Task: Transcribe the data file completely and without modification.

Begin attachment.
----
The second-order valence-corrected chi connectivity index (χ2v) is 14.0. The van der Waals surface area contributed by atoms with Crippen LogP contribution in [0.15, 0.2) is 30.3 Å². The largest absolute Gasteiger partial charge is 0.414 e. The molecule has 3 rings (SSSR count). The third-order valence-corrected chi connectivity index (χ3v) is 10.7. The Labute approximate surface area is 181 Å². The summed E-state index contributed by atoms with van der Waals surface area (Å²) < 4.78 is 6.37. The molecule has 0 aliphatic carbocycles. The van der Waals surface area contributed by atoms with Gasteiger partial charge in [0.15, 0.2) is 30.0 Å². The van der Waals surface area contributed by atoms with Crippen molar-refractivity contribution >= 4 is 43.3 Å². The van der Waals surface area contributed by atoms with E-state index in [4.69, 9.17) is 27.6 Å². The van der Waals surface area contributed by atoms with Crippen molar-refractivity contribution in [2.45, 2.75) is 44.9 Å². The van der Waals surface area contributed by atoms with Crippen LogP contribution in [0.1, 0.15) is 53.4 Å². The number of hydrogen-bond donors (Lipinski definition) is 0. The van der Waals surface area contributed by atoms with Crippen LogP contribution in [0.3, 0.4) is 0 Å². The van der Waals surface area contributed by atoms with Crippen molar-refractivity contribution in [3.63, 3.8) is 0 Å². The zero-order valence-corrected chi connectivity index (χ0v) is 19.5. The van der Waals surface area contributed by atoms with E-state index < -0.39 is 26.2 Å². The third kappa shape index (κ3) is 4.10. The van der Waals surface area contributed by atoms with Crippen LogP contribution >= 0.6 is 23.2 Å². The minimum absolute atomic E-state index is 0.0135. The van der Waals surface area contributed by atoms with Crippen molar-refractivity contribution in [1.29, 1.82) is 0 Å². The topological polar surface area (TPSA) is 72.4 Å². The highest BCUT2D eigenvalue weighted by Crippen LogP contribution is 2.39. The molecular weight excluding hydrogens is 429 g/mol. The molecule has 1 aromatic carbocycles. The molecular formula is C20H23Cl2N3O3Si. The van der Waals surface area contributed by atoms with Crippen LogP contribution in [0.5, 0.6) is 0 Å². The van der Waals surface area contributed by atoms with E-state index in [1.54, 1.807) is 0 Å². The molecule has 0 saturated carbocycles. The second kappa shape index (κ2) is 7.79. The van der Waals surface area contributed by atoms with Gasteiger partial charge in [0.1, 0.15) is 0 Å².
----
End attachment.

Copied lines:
The second-order valence-corrected chi connectivity index (χ2v) is 14.0. The van der Waals surface area contributed by atoms with Crippen LogP contribution in [0.15, 0.2) is 30.3 Å². The largest absolute Gasteiger partial charge is 0.414 e. The molecule has 3 rings (SSSR count). The third-order valence-corrected chi connectivity index (χ3v) is 10.7. The Labute approximate surface area is 181 Å². The summed E-state index contributed by atoms with van der Waals surface area (Å²) < 4.78 is 6.37. The molecule has 0 aliphatic carbocycles. The van der Waals surface area contributed by atoms with Gasteiger partial charge in [0.15, 0.2) is 30.0 Å². The van der Waals surface area contributed by atoms with Crippen molar-refractivity contribution >= 4 is 43.3 Å². The van der Waals surface area contributed by atoms with E-state index in [4.69, 9.17) is 27.6 Å². The van der Waals surface area contributed by atoms with Crippen molar-refractivity contribution in [2.45, 2.75) is 44.9 Å². The van der Waals surface area contributed by atoms with Crippen LogP contribution in [0.1, 0.15) is 53.4 Å². The number of hydrogen-bond donors (Lipinski definition) is 0. The van der Waals surface area contributed by atoms with Crippen LogP contribution in [0.3, 0.4) is 0 Å². The van der Waals surface area contributed by atoms with Crippen molar-refractivity contribution in [3.63, 3.8) is 0 Å². The zero-order valence-corrected chi connectivity index (χ0v) is 19.5. The van der Waals surface area contributed by atoms with E-state index < -0.39 is 26.2 Å². The third kappa shape index (κ3) is 4.10. The van der Waals surface area contributed by atoms with Crippen LogP contribution >= 0.6 is 23.2 Å². The minimum absolute atomic E-state index is 0.0135. The van der Waals surface area contributed by atoms with Crippen molar-refractivity contribution in [1.29, 1.82) is 0 Å². The topological polar surface area (TPSA) is 72.4 Å². The highest BCUT2D eigenvalue weighted by Crippen LogP contribution is 2.39. The molecular weight excluding hydrogens is 429 g/mol. The molecule has 1 aromatic carbocycles. The molecular formula is C20H23Cl2N3O3Si. The van der Waals surface area contributed by atoms with Crippen LogP contribution in [0.5, 0.6) is 0 Å². The van der Waals surface area contributed by atoms with E-state index in [1.54, 1.807) is 0 Å². The molecule has 0 saturated carbocycles. The second kappa shape index (κ2) is 7.79. The van der Waals surface area contributed by atoms with Gasteiger partial charge in [0.1, 0.15) is 0 Å².